There are estimated to be 750,000 people with dementia in the UK, and one in three people over the age of 65 years will die with dementia. With the right care and support, people with dementia can enjoy a good quality of life at every stage of their illness.
However, as their condition progresses, they will find it increasingly difficult to carry out day-to-day tasks and, in the latter stages, are likely to require care in a care home.
Most patients at some point in their illness will manifest behavioural and psychiatric symptoms of dementia (BPSDs). These symptoms include a range of psychological and psychiatric symptoms such as hallucinations, delusions and anxiety, and behaviours such as wandering and aggression. BPSDs are the result of a complex interaction between the illness, the environment, physical health, medication and interactions with other people.
These symptoms are a major source of distress to patients and carers, and significantly impair quality of life for both. Although BPSDs can often remit spontaneously, they can also be persistent and severe. Each symptom needs to be treated specifically, and more than one symptom can occur at the same time. Management of BPSDs requires a range of approaches, including drugs, and behavioural and environmental interventions. The initial management of BPSDs depends on the symptom, its severity, frequency, impact and the situation in which it occurs.
A range of psychotropic drugs has been used to manage BPSDs, with antipsychotics being frequently used to manage the behavioural symptoms. Risperidone is the only drug licensed for the management of BPSDs: it is licensed for management of persistent aggression in moderate to severe Alzheimer’s disease, and then only for six weeks. Unfortunately, antipsychotics are all too frequently used as first-line treatment for a range of BPSDs, and often long-term.
Problems associated with the use of psychotropic medicines in older people, in general, and those with dementia, in particular, have been recognised for many years. Measures have been taken, both locally and nationally, to reduce the use of these medicines in older people. For example, the Omnibus Budget Reconciliation Act 1987 (OBRA), enacted by the US federal government, introduced measures to reduce the use of psychotropic medication in older people in US care homes. This led to significant reductions in the use of a range of psychotropic drugs in older people in care homes.
In England, the National Service Framework for Older People, published in 2001, recognised the problems associated with use of medicines in older people. This framework required NHS organisations to introduce regular medication reviews for people aged 65 years and older.
Issues associated with the use of antipsychotics in people with dementia have been highlighted recently with the publication of the Department of Health’s 2009 report on the prescribing on antipsychotic drugs to people with dementia (the Banerjee report), which estimated that there are 180,000 people with dementia who are currently prescribed antipsychotics and that two thirds of this prescribing is unnecessary. The reports says that excessive use of antipsychotics in this patient group is estimated to lead to 1,800 excess deaths and 1,500 strokes each year.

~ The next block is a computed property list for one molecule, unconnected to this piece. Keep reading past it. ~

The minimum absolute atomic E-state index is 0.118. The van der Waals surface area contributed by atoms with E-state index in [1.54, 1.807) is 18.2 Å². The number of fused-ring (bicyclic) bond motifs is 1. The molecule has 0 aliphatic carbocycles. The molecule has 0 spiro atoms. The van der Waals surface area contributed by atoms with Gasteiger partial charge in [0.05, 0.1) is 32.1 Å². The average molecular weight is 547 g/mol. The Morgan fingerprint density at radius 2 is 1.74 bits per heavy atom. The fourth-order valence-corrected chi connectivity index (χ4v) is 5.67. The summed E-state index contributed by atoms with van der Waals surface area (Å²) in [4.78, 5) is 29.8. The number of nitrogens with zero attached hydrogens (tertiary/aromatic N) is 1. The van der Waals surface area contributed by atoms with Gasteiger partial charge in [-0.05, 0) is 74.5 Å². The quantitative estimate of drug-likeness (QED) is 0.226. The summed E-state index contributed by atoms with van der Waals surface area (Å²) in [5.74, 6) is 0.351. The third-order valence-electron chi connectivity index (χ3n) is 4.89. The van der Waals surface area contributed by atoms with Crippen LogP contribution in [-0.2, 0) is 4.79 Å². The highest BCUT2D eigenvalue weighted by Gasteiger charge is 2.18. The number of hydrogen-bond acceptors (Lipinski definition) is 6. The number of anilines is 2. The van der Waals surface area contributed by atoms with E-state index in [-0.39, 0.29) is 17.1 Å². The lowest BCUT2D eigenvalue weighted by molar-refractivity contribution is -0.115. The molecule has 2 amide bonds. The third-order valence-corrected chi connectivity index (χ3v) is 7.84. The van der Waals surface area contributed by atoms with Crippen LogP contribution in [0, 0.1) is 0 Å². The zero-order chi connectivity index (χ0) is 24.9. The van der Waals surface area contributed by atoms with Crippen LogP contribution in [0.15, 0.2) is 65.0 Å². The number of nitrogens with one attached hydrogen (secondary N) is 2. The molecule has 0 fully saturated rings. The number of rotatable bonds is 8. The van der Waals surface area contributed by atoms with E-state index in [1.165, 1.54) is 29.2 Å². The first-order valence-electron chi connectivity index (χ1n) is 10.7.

Antipsychotics can also deprive people of their quality of life and opportunities for social interaction. Their continued inappropriate use in people with dementia is unacceptable and must change. The National Dementia Strategy, which was introduced in 2009 and published by the DoH in 2011, included a specific target for reduction of inappropriate prescribing of antipsychotics.
Call to action
One of the biggest challenges we face is that, although there is a lot of activity and energy for change, unless that energy is directly translated into appropriate prescribing and appropriate review of medicines, it will not achieve the reduction in prescribing that is needed.
The NHS Institute, working together with the Dementia Action Alliance, has launched a call to action to patients, carers, voluntary organisations and the NHS to work together in a way that that will unite us in our common cause to improve the quality of life of people with dementia and their carers by reducing the inappropriate use of antipsychotics. The call to action was launched on 9 June 2011, by minister for health and social care Paul Burstow.
The call to action states that “all people with dementia who are receiving antipsychotic drugs will have undergone a clinical review to ensure that their care is compliant with current best practice and guidelines, that alternatives to their prescription have been considered and a shared decision has been agreed regarding their future care by 31 March 2012”.